Back to Course

Reflect on One’s Cultural Lens

0% Complete
0/13 Steps

Notice: Trying to get property 'ID' of non-object in /www/frontlinesofjustice_928/public/wp-content/themes/buddyboss-theme-child/learndash/ld30/topic.php on line 88
In Progress
Lesson 2, Topic 62
In Progress

Relevant Resources Copy

If you wish to dive deeper, please click on the following additional resources. 

Juniper Networks Hosts a Conversation about BLACK BOYS film

https://vimeo.com/475640253/c7d6af2f0c

Juniper Networks is a technology company based in Silicon Valley and their CEO, Rami Rahim is committed to social justice work within the company. We thought to include this video conversation because it happened in late October, 2020 and former Education Secretary, Dr. John B. King Jr. references implicit bias during the conversation that we believe adds value to the overall understanding of bias and systems.

As an educator, there are really three things that I hope you would take from this conversation:

1. YOU SEE THE POWER OF RELATIONSHIPS

How important it is to see young people with someone who believes in them, who cares about them, who has a sense of hope for them. You hear from young people and men reflecting on their life’s journey and how important that was. Hopefully educators are thinking about the centrality of relationships.

2. THE CONFRONTATION OF IMPLICIT BIAS

In this conversation, we are confronted with our own implicit bias and the way in which assumptions about Black boys and Black men often drive our behavior. I think about the fact that in our schools, Black students are more than 3 ½ times as likely to be suspended from school as white students. I think about the disproportionate incarceration of African-American men in our society. So much of this reality is driven by assumptions that people make about behavior. This movie really pushes you to consider those assumptions and will hopefully push the audience and educators to do the same.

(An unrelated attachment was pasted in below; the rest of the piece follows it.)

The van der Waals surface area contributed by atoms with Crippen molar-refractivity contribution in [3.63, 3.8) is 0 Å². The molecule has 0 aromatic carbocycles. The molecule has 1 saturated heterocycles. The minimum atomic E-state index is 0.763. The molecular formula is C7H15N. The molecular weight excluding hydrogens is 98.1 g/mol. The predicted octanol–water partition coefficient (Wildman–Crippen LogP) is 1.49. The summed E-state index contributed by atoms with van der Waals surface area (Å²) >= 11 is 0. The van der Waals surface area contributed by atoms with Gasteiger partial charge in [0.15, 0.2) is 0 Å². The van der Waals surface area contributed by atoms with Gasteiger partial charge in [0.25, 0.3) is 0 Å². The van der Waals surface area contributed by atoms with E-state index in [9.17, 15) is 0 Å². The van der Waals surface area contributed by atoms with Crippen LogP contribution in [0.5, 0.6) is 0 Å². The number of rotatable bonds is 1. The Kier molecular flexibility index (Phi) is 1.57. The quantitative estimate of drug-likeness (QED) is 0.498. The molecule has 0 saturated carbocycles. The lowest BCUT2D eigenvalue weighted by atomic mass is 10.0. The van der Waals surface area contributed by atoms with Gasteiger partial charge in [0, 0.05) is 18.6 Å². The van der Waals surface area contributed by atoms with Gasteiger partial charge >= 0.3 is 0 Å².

3. WE NEED MORE BLACK TEACHERS IN AMERICA

The majority of the kids in the nation’s public schools are students of color. Only 2% of our teachers are African-American men. And so we desperately need more Black men to decide to be teachers. When you watch this film, at least for me, as a former teacher, I was thinking a lot about the impact that Black male teachers, mentors, and role models have on boys and young men.

We are all embedded in these systems and it’s important for each of us to reflect on that.





Rami Rahim







CEO, Juniper Networks

Rahim began his Juniper career in early 1997, as employee No. 32, and worked as an engineer all the way to CEO. Juniper Networks sponsored BLACK BOYS film as a social justice initiative.








John King Jr.





Former U.S. Secretary of Education

King served under President Barack Obama’s as the U.S. Secretary of Education. Currently, King is the President/CEO of The Education Trust, a national NPO that seeks to identify & close achievement gaps.








Sonia Lowman







Director, BLACK BOYS film

Sonia Lowman is the Writer and Director of BLACK BOYS, a feature-length documentary on Black males in America at the intersection of sports, education and criminal justice.



Black Americans overwhelmingly say unconscious bias is a major barrier in their lives




JESSE WASHINGTON

Senior writer for The Undefeated

“About 7 in 10 African Americans say unconscious racial bias – which the poll defined as white people discriminating against Black people without realizing they are doing it – has been an obstacle in their own lives. About two-thirds cite structural or systemic racism, individual acts of discrimination, and historic wealth gaps for Black people as problems that have stood in their way.”






Educator bias is associated with racial disparities in student achievement and discipline




Tasminda K. Dhaliwal, Mark J. Chin, Virginia S. Lovison, and David M. QuinnMonday

“Our first key finding is that educators, like the general public, hold “slight” pro-white/anti-Black implicit bias and that this bias is more strongly related to individual factors than contextual factors. Teachers of color show lower average bias than white teachers, with Black teachers showing the least anti-Black bias. But teachers of color are a far smaller share of the teaching workforce than white teachers. Female teachers, who continue to substantially outnumber male teachers, show lower average bias. We also find that teachers working in counties with larger shares of Black students exhibit lower levels of implicit bias.”